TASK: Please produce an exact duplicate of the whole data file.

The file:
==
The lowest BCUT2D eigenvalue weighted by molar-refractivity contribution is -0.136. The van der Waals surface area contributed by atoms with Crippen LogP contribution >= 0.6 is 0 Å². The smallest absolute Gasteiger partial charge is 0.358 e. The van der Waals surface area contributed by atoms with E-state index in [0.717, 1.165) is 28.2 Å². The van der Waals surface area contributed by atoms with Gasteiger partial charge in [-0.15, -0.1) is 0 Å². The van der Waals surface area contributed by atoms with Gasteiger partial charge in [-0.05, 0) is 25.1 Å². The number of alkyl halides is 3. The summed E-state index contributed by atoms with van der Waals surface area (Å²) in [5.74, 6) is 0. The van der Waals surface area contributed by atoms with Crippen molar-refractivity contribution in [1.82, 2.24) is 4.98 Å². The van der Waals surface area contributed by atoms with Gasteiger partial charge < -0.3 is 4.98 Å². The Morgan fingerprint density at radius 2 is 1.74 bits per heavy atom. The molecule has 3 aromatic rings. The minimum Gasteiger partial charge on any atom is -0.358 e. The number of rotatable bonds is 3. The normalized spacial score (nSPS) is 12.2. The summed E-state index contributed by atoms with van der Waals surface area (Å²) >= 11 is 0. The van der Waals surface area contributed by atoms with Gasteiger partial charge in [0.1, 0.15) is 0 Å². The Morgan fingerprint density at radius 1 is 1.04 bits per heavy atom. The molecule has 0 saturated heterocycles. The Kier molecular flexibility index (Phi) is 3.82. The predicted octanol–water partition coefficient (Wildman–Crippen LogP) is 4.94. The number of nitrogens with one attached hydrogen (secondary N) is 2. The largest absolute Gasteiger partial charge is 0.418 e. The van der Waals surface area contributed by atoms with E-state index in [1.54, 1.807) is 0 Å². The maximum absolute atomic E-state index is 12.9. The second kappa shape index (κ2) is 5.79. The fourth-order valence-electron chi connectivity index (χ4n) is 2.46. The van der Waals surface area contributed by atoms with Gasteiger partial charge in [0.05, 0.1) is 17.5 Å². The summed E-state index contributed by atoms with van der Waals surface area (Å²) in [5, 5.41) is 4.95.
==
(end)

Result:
The lowest BCUT2D eigenvalue weighted by molar-refractivity contribution is -0.136. The van der Waals surface area contributed by atoms with Crippen LogP contribution >= 0.6 is 0 Å². The smallest absolute Gasteiger partial charge is 0.358 e. The van der Waals surface area contributed by atoms with E-state index in [0.717, 1.165) is 28.2 Å². The van der Waals surface area contributed by atoms with Gasteiger partial charge in [-0.15, -0.1) is 0 Å². The van der Waals surface area contributed by atoms with Gasteiger partial charge in [-0.05, 0) is 25.1 Å². The number of alkyl halides is 3. The summed E-state index contributed by atoms with van der Waals surface area (Å²) in [5.74, 6) is 0. The van der Waals surface area contributed by atoms with Crippen molar-refractivity contribution in [1.82, 2.24) is 4.98 Å². The van der Waals surface area contributed by atoms with Gasteiger partial charge < -0.3 is 4.98 Å². The Morgan fingerprint density at radius 2 is 1.74 bits per heavy atom. The molecule has 3 aromatic rings. The minimum Gasteiger partial charge on any atom is -0.358 e. The number of rotatable bonds is 3. The normalized spacial score (nSPS) is 12.2. The summed E-state index contributed by atoms with van der Waals surface area (Å²) >= 11 is 0. The van der Waals surface area contributed by atoms with Gasteiger partial charge in [0.1, 0.15) is 0 Å². The Morgan fingerprint density at radius 1 is 1.04 bits per heavy atom. The molecule has 0 saturated heterocycles. The Kier molecular flexibility index (Phi) is 3.82. The predicted octanol–water partition coefficient (Wildman–Crippen LogP) is 4.94. The number of nitrogens with one attached hydrogen (secondary N) is 2. The largest absolute Gasteiger partial charge is 0.418 e. The van der Waals surface area contributed by atoms with E-state index in [1.54, 1.807) is 0 Å². The maximum absolute atomic E-state index is 12.9. The second kappa shape index (κ2) is 5.79. The fourth-order valence-electron chi connectivity index (χ4n) is 2.46. The van der Waals surface area contributed by atoms with Gasteiger partial charge in [0.05, 0.1) is 17.5 Å². The summed E-state index contributed by atoms with van der Waals surface area (Å²) in [5, 5.41) is 4.95.